Brett Hundley's Dual-Threat Ability Will Make QB Top 2014 Heisman Candidate

Clay IhloContributor IAugust 27, 2014

LOS ANGELES, CA - NOVEMBER 30:  Quarterback Brett Hundley #17 of the UCLA Bruins carries on a 12 yard touchdown run in the third quarter against the USC Trojans at Los Angeles Coliseum on November 30, 2013 in Los Angeles, California.  The Bruins won 35-14.  (Photo by Stephen Dunn/Getty Images)
Stephen Dunn/Getty Images

UCLA’s re-emergence in the past two seasons has been greatly attributed to head coach Jim Mora and rightfully so. But to contend in a conference full of ranked teams, you most certainly need a trustworthy quarterback that can lead an offense.

And not only does UCLA have that in Brett Hundley, but they also have a dual-threat signal caller on the cusp of making a lot of noise in the 2014 Heisman race.

As we enter the 2014 season, all eyes will be on Florida State’s Jameis Winston, the 2013 Heisman Trophy winner. Plenty of other names will be thrown around and talked about in the first few weeks of the season as top schools play a weak schedule and post big numbers. But Hundley could be one of the few invited to New York City in December.

Hundley led UCLA to the Pac-12 Championship game in 2012 in his first year a starter, and the Bruins narrowly missed returning to the conference title game in 2013. UCLA’s loss to Arizona State late in November put them second in the Pac-12 South, and the Bruins closed the year with a 42-12 win over Virginia State in the Sun Bowl.

Hundley threw for 226 yards and ran for 161 more on 10 carries in the victory over the Hokies, a sign of the things to come this season.

In 2013, the Chandler, Arizona native raised his rating six points and his adjusted QBR 16.7 points from 2012. The incoming junior was also sacked 17 fewer times in 2013 than in 2012 and rushed for 587 yards to go with 3.071 yards through the air.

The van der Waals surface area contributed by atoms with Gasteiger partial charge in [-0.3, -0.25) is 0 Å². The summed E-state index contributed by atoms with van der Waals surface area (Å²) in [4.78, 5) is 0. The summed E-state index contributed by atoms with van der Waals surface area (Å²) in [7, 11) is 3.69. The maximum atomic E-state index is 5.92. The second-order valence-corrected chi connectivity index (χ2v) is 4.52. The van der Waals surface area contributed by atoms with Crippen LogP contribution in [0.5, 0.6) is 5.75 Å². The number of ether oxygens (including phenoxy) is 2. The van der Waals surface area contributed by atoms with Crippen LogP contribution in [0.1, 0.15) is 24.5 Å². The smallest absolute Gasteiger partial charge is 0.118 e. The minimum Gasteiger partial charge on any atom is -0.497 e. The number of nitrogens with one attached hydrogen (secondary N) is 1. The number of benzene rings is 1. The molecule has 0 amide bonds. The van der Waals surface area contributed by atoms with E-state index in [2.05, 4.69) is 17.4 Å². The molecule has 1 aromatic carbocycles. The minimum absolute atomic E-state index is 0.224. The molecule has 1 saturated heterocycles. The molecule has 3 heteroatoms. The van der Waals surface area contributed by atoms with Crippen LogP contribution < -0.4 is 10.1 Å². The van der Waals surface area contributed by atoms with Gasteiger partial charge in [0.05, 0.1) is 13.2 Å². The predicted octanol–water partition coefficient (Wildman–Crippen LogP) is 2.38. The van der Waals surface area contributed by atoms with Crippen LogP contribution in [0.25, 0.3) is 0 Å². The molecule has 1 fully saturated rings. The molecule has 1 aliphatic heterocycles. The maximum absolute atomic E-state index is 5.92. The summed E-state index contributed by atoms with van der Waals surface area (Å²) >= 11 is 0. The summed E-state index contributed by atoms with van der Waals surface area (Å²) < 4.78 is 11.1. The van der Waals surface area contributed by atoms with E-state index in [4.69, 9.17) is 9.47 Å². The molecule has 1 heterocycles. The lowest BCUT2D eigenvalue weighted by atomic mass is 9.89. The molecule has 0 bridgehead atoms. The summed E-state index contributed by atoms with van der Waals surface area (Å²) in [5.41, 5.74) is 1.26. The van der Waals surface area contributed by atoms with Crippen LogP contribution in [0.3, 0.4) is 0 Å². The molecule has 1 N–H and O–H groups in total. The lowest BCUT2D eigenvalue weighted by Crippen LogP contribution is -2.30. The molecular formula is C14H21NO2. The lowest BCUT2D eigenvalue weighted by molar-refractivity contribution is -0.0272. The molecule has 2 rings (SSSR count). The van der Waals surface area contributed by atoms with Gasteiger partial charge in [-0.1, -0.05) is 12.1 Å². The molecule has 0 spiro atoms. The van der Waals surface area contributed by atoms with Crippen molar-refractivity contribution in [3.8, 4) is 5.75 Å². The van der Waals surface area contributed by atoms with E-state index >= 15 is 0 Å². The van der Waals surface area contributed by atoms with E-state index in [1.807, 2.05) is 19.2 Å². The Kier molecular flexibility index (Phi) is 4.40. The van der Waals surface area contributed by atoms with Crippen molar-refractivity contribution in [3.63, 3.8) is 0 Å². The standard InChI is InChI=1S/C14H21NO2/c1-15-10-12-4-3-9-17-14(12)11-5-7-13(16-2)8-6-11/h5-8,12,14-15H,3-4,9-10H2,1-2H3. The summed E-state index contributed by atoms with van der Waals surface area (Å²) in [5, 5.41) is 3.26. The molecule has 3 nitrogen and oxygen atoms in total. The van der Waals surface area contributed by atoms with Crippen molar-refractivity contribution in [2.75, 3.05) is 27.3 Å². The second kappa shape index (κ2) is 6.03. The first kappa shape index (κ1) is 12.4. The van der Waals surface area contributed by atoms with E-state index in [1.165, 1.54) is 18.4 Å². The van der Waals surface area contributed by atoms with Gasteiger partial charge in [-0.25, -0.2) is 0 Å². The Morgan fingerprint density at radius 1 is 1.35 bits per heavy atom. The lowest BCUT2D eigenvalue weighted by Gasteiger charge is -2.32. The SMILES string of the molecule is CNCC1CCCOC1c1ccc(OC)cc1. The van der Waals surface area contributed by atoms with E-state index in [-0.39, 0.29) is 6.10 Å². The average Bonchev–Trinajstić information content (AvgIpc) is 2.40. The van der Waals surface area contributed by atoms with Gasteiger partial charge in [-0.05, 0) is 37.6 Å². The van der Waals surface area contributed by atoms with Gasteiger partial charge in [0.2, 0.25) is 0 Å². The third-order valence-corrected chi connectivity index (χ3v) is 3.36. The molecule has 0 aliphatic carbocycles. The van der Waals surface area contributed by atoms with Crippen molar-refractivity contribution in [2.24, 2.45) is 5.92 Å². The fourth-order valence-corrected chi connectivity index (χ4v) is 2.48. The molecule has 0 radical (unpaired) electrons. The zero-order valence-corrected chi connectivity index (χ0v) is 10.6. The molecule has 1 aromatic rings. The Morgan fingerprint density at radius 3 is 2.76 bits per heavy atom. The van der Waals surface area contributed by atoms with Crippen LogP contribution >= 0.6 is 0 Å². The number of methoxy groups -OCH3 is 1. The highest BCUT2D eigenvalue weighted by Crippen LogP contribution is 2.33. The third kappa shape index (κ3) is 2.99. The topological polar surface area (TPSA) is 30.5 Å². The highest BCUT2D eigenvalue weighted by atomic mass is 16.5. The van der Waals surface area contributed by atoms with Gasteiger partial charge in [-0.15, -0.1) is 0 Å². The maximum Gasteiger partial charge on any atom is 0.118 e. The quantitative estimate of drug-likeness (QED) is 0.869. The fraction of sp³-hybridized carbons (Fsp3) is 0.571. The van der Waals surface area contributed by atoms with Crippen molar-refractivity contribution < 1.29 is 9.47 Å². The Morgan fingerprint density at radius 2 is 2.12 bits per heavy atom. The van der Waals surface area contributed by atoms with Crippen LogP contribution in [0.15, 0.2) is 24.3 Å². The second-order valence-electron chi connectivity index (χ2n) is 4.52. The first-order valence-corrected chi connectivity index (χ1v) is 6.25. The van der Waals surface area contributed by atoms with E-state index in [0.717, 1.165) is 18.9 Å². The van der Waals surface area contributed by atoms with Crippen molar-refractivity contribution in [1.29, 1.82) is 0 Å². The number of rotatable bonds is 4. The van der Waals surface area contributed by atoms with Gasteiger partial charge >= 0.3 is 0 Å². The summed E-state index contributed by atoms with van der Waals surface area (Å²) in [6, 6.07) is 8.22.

Hundley had a similar completion rate as Winston and ran for more yards in 2013, but he threw for 1,000 fewer yards. Winston, however, benefited from an easier schedule and top-rated receivers when it came to the passing numbers. 

He also posted a higher completion rate than Oregon's Marcus Mariota and Baylor's Bryce Petty in 2013, but he lacked touchdowns and tossed a few more interceptions. Hundley simply needs to see the number of scoring plays increase, and the Heisman hype will reach the same level as his counterparts.

And he has all the tools to raise those numbers even higher in 2014.

The Bruins return four starters on the offense line—none are seniors—and starting running back Jordon James and receiver Jordan Payton.

PALO ALTO, CA - OCTOBER 19:  Brett Hundley #17 of the UCLA Bruins is pressured by A.J. Tarpley #17 of the Stanford Cardinal at Stanford Stadium on October 19, 2013 in Palo Alto, California.  (Photo by Ezra Shaw/Getty Images)
Ezra Shaw/Getty Images

Hundley ran the same number of times in 2013 as in 2012, but he rushed for nearly 400 more yards last season. An experienced offensive front certainly paves the way for another solid year on the ground, and having eight returners on defense could mean the ball is in his hands more often.

Hundley will also have ample opportunity to prove his abilities against top-ranked opponents, an important factor with Heisman voters.

The Bruins will face five conference teams that are ranked to begin 2014, with three of those being at the Rose Bowl: Oregon, USC and Stanford. Contests against Arizona State and Washington are on the road.

UCLA also opens with two fairly easy opponents, Virginia and Memphis, before playing Texas in its third and final nonconference game.

The schedule for the Bruins could play a key factor in Hundley’s Heisman hopes. Hundley will need to show his dominance in the first nine games of the season and prove he can defeat the heavy hitters in November when UCLA closes at Washington and at home against USC and Stanford.

If those things come to fruition, there is no reason to believe Hundley cannot lead the Bruins to a Pac-12 championship and find himself in the hunt for a Heisman trophy.